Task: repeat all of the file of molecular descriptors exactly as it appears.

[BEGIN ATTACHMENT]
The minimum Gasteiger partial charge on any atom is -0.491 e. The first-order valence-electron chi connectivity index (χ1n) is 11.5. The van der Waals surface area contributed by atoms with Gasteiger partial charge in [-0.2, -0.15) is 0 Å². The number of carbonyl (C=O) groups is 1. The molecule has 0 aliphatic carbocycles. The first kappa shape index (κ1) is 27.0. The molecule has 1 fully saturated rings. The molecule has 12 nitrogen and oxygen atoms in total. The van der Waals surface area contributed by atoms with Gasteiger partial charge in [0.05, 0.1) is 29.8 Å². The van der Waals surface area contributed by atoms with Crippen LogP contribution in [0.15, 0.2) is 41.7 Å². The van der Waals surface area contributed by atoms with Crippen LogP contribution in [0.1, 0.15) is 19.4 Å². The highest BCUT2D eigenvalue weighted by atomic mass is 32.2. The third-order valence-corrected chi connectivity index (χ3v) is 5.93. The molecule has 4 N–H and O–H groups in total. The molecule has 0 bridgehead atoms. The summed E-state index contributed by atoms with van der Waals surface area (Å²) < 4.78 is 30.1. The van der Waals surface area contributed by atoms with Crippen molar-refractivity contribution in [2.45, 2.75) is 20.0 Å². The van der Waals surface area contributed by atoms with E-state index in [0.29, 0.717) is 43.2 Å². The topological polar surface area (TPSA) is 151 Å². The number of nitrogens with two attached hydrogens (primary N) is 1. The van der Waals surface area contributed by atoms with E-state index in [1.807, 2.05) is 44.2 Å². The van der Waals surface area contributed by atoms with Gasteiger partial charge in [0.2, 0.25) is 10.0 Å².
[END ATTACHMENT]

The minimum Gasteiger partial charge on any atom is -0.491 e. The first-order valence-electron chi connectivity index (χ1n) is 11.5. The van der Waals surface area contributed by atoms with Gasteiger partial charge in [-0.2, -0.15) is 0 Å². The number of carbonyl (C=O) groups is 1. The molecule has 0 aliphatic carbocycles. The first kappa shape index (κ1) is 27.0. The molecule has 1 fully saturated rings. The molecule has 12 nitrogen and oxygen atoms in total. The van der Waals surface area contributed by atoms with Gasteiger partial charge in [0.05, 0.1) is 29.8 Å². The van der Waals surface area contributed by atoms with Crippen LogP contribution in [0.15, 0.2) is 41.7 Å². The van der Waals surface area contributed by atoms with Crippen LogP contribution in [0.1, 0.15) is 19.4 Å². The highest BCUT2D eigenvalue weighted by atomic mass is 32.2. The third-order valence-corrected chi connectivity index (χ3v) is 5.93. The molecule has 4 N–H and O–H groups in total. The molecule has 0 bridgehead atoms. The summed E-state index contributed by atoms with van der Waals surface area (Å²) < 4.78 is 30.1. The van der Waals surface area contributed by atoms with Crippen molar-refractivity contribution in [2.45, 2.75) is 20.0 Å². The van der Waals surface area contributed by atoms with E-state index in [0.29, 0.717) is 43.2 Å². The topological polar surface area (TPSA) is 151 Å². The number of nitrogens with two attached hydrogens (primary N) is 1. The van der Waals surface area contributed by atoms with E-state index in [1.807, 2.05) is 44.2 Å². The van der Waals surface area contributed by atoms with Gasteiger partial charge in [0.2, 0.25) is 10.0 Å².